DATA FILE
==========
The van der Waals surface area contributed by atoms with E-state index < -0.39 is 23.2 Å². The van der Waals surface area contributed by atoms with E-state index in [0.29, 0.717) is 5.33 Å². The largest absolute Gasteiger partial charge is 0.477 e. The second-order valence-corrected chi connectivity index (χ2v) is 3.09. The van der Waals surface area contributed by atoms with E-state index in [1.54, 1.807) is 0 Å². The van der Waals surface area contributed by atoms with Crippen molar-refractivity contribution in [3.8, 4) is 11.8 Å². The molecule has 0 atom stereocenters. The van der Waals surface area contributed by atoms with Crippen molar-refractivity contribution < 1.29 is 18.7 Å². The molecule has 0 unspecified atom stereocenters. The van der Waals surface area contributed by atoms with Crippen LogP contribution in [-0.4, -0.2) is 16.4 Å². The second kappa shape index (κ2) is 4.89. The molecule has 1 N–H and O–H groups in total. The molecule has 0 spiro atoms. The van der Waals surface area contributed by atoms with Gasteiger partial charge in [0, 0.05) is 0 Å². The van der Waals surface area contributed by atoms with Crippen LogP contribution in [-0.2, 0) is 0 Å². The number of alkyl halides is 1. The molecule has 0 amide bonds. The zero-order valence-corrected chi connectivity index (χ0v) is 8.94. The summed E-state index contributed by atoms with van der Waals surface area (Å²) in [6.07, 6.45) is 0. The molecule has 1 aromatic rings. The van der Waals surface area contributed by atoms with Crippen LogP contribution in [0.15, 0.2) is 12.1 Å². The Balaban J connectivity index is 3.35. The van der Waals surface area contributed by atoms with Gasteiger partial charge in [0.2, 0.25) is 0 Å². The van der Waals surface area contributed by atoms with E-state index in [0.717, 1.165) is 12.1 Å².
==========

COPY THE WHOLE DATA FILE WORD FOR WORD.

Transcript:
The van der Waals surface area contributed by atoms with E-state index < -0.39 is 23.2 Å². The van der Waals surface area contributed by atoms with E-state index in [0.29, 0.717) is 5.33 Å². The largest absolute Gasteiger partial charge is 0.477 e. The second-order valence-corrected chi connectivity index (χ2v) is 3.09. The van der Waals surface area contributed by atoms with E-state index in [1.54, 1.807) is 0 Å². The van der Waals surface area contributed by atoms with Crippen molar-refractivity contribution in [3.8, 4) is 11.8 Å². The molecule has 0 atom stereocenters. The van der Waals surface area contributed by atoms with Crippen molar-refractivity contribution < 1.29 is 18.7 Å². The molecule has 0 unspecified atom stereocenters. The van der Waals surface area contributed by atoms with Crippen LogP contribution in [-0.4, -0.2) is 16.4 Å². The second kappa shape index (κ2) is 4.89. The molecule has 1 N–H and O–H groups in total. The molecule has 0 spiro atoms. The van der Waals surface area contributed by atoms with Gasteiger partial charge in [0, 0.05) is 0 Å². The van der Waals surface area contributed by atoms with Crippen LogP contribution in [-0.2, 0) is 0 Å². The number of alkyl halides is 1. The molecule has 0 amide bonds. The zero-order valence-corrected chi connectivity index (χ0v) is 8.94. The summed E-state index contributed by atoms with van der Waals surface area (Å²) in [6.07, 6.45) is 0. The molecule has 1 aromatic rings. The van der Waals surface area contributed by atoms with Crippen LogP contribution in [0.15, 0.2) is 12.1 Å². The Balaban J connectivity index is 3.35. The van der Waals surface area contributed by atoms with Gasteiger partial charge in [0.2, 0.25) is 0 Å². The van der Waals surface area contributed by atoms with E-state index in [0.717, 1.165) is 12.1 Å².